My Lords, provisional data published in October show that there were a record 234,000 apprenticeship starts in the 2008-09 academic year, compared with 184,400 in 2006-07—and a miserable 65,000 in 1996-97, before this Government took over. That represents the highest number of apprenticeship starts and achievements ever in an academic year. When final data are returned by providers, we expect apprenticeship start figures for 2008-09 to rise by approximately 2 per cent to 3 per cent.
My Lords, I thank the Minister for his Answer. But is it not the case that, in the last quarter of 2008-09, the number of people starting an apprenticeship plummeted by 20,000, or 36 per cent, on the same quarter in the previous year? The Government boast of moves to promote apprenticeships, including new apprenticeship training agencies and group training associations, but those will provide only 14,000 places over three years. Is that not a drop in the ocean compared with a fall of 20,000 in no more than three months?
My Lords, I am informed that the figures that I have given you for 2008-09 are correct, and they show an increase of approximately 2 per cent to 3 per cent. We believe that our record on apprenticeships is second to none and that we rescued a system that was dying on its feet. We are spending more on this than we have ever spent before. We are also determined to recruit more within the public sector; we have, as the noble Lord knows, set ourselves an ambitious target of something like 21,000. We are making significant progress. I am not in a position yet to announce the figures, but we are driving hard and have ministerial champions in each department. I am confident that they will make a significant contribution.
My Lords, although the House will welcome the number of apprenticeships recently announced by the Minister in traditional areas such as manufacturing, what steps, if any, are being taken to create apprenticeship opportunities in rural areas and communities?
To reassure my noble friend, we have a number of schemes to try to drive up the number of apprenticeships. I instance group training associations. We have invested another £10 million to encourage the creation of those organisations, where small and medium-sized employers can shelter under that umbrella and encourage the creation of more apprenticeship opportunities. Generally, the drive for apprenticeships around the country is being led by the National Apprenticeship Service, which came live last April, but it is the cumulative result of a number of government initiatives to drive up apprenticeships that will ensure that we create more of them in rural areas.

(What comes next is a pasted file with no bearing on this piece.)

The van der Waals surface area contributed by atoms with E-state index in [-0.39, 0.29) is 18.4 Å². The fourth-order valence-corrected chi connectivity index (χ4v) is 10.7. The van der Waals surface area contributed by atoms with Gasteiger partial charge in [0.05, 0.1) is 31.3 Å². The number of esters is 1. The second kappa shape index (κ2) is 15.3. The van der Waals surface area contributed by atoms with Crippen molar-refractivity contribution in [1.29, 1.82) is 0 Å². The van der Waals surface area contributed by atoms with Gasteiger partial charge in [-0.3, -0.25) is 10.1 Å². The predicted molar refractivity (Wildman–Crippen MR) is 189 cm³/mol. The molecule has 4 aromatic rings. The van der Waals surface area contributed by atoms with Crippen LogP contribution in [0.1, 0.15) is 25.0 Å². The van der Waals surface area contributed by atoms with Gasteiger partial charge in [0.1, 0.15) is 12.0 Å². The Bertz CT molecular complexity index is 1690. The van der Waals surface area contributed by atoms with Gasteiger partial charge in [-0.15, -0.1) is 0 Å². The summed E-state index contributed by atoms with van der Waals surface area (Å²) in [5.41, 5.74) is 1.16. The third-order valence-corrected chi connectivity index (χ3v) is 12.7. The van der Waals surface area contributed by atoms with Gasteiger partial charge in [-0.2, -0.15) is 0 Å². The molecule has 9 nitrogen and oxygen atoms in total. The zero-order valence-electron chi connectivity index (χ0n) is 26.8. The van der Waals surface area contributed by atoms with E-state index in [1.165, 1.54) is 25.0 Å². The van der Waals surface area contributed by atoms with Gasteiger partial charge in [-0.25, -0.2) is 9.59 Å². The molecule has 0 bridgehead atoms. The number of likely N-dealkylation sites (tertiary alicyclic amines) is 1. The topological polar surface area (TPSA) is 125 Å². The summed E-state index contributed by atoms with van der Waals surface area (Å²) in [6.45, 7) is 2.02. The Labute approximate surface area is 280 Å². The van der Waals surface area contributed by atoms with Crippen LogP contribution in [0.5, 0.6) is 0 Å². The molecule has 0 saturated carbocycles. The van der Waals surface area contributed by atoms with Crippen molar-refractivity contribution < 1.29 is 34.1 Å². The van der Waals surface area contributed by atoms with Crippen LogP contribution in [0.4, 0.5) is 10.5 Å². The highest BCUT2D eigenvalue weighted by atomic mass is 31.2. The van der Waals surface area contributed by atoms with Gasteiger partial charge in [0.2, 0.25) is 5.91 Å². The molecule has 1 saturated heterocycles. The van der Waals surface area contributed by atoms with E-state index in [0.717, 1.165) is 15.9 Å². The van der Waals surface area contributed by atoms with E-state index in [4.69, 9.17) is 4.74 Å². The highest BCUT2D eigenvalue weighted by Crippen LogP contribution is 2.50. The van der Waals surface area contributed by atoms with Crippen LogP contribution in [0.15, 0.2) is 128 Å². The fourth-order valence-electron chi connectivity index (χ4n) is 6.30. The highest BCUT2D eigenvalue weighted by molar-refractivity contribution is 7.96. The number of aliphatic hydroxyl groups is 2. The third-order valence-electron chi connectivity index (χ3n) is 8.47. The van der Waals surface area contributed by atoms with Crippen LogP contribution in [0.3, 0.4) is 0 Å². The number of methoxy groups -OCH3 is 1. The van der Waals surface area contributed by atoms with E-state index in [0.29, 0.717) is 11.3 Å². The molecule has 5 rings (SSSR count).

My Lords, with the enactment of the apprenticeships Bill, there is concern that there will be a requirement for prescribed standards—in particular, for off-workplace training. Does the Minister agree that we need to listen to employers and businesses to meet their concerns and to ensure that the apprenticeship schemes meet their particular requirements, which can be special in many cases?
I agree with the noble Lord that we should. We have created what we believe to be a demand-led system. We have created the sector skills councils which, as I am sure the noble Lord knows, are employer-led. We Ofsted-inspect the learning scheme. We believe that we have taken every precaution. If he has specific examples where he feels that the system is failing, I would welcome the opportunity to examine them, because we want to ensure that our training schemes deliver value for money.
I will have to write to the noble Lord to give him the precise number but, in the area of his concern—which we are addressing, because we share it—we have identified the new skills strategy. It sets out a new ambition for a modern class of technicians to secure our economic future and to drive growth. We will create up to 35,000 extra advanced apprenticeship opportunities for 19 to 30 year-olds over the next two years, and many of those will be in the engineering area, so we are addressing that.
My Lords, is my noble friend aware that in the 1950s, I served a five-year apprenticeship, which delayed by three years my National Service, which I then served in the Air Force? Secondly, does he believe that the Government should have been encouraging apprenticeships 10 years ago, not two years ago?
I thank my noble friend for that information. I believe that we have been encouraging apprenticeships for more than 10 years now. As I pointed out in my opening remarks, the scheme we inherited was dying on its feet: there were only 65,000 apprentices and only just over a quarter were completing their apprenticeship. If we wind the clock forward 10 years, we now have more than a quarter of a million apprentices, and more than two-thirds are completing their apprenticeship. That sounds like a Government who are focused, concentrating and, more importantly, delivering on apprenticeships.
Why are the Government cutting back on the number of adult apprenticeships when, in a demand-led system, there is excess demand for adult apprenticeships, whereas it is quite difficult to find employers willing to take those aged under 19?
As the noble Baroness knows from our many exchanges on the apprenticeships Bill—what a pleasure to meet her again—last year was a record year for adult apprenticeships. There were about 27,000. We will not reach that figure this year, but we will still see a significant number of adult apprenticeships. We want to ensure that we get extra value for money from colleges and to encourage the most efficient. As she will know, we are very focused on 16 to 18 year-olds, and I know that she shares a similar concern. It is a question of balance. We certainly have not abandoned the old apprenticeships, because they also make a significant contribution in reskilling and retraining.